The books follow the main character, Katniss Everdeen, a girl in a dystopian future after a great war destroyed most of America. And in its wake exists twelve districts and one capital. She lives in district twelve, with her mother who is suffering from the trauma of her husband’s death and her younger sister Primrose Everdeen. Every year the twelve districts are forced to offer one boy and one girl as tribute who will then be sent to the capital. From there they are to fight to the death in front of the entire nation in a game called, “The Hunger Games”.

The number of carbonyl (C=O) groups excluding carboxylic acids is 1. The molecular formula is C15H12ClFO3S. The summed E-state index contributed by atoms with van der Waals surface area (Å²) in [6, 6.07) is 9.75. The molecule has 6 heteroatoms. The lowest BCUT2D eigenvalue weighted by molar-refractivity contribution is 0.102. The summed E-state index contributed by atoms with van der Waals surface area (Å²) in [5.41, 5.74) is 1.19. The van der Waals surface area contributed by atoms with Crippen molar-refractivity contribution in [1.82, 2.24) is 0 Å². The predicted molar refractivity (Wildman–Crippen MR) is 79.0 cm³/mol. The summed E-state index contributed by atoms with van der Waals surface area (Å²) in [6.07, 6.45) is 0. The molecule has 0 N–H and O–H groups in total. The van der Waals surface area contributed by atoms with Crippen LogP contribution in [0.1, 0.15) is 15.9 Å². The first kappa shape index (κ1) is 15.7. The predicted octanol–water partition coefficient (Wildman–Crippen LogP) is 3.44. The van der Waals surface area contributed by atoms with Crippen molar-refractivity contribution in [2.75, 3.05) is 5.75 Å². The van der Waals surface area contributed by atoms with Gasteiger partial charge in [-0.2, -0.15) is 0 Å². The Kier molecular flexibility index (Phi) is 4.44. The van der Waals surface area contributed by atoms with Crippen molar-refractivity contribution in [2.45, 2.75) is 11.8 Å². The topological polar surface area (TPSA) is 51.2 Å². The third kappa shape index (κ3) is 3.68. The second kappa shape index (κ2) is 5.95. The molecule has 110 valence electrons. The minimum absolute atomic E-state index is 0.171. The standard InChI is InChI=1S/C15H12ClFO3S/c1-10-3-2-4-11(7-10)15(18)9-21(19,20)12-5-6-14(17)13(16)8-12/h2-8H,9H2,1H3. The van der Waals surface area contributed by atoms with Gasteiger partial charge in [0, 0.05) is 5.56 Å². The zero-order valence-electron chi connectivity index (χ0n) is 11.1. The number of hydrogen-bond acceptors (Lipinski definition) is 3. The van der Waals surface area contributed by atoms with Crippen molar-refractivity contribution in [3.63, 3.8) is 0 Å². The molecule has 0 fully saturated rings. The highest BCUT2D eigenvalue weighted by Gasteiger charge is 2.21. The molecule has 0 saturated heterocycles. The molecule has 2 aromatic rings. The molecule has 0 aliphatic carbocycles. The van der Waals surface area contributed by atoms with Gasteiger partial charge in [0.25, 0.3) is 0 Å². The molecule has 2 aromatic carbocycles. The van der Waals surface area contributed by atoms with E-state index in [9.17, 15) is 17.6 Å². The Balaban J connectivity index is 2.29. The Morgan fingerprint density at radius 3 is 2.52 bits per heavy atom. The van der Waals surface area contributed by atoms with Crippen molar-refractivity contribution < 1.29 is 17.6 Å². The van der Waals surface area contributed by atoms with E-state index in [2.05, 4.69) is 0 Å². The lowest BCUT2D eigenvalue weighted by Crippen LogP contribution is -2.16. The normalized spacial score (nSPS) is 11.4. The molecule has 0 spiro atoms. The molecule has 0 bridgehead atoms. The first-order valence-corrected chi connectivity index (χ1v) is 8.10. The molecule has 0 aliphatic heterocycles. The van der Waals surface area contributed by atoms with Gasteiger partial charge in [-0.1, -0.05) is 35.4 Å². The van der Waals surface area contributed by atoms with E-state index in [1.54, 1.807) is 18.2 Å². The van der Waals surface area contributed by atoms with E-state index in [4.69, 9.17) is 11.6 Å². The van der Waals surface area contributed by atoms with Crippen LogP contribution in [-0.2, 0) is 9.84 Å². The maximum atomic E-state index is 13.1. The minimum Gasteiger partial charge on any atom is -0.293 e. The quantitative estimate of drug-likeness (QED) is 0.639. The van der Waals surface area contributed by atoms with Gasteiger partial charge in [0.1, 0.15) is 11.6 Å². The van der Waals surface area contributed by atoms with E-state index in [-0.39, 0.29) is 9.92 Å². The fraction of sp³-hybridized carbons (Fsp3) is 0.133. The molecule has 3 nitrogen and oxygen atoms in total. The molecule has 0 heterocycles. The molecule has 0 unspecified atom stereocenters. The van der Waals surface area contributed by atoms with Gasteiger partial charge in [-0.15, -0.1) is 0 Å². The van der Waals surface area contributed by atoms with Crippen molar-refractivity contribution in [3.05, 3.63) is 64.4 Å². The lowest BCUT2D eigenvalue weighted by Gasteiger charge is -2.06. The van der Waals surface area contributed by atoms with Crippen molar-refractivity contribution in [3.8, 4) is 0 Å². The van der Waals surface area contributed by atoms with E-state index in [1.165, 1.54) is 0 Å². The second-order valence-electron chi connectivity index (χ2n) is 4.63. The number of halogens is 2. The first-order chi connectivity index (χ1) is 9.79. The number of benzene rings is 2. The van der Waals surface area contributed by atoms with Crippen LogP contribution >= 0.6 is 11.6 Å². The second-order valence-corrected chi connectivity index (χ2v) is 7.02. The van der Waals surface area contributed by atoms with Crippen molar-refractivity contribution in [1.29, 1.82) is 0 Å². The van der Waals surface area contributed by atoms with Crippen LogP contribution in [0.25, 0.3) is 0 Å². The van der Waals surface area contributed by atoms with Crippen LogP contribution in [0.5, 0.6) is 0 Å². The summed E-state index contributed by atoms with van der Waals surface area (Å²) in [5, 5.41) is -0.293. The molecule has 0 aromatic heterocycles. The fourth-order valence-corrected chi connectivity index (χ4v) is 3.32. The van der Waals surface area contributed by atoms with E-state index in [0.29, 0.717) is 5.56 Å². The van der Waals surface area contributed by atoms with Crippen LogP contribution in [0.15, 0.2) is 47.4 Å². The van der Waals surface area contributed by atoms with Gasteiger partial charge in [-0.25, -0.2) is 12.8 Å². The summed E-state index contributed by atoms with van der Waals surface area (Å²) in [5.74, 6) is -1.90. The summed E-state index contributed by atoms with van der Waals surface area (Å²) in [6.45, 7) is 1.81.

After Primrose’s name is drawn from the potential tributes, Katniss offers herself instead and thus begins the events of the book that will eventually lead to a great revolution in their world. The book is told in the perspective of Katniss, so the reader is allowed to see the world through her eyes and where she struggles with her family, being offered as a tribute to entertain the pompous and flamboyant people of the capital and most importantly, trying to survive.

These books are a tense and wild ride that I would suggest everyone read because it tackles topics like trauma, stress, capitalism, imperialism and colonialism.  

Some Honorary Mentions: 

The Daughter of Smoke and Bone trilogy by Laini Taylor

Divergent trilogy by Veronica Roth

YA series are a fun sub-genre, they have an ability to reach readers across a wider audience, while also discussing deep topics. It will continue to be popular, and for that we should continue to enjoy them as they come.



Featured Image via Read Riordan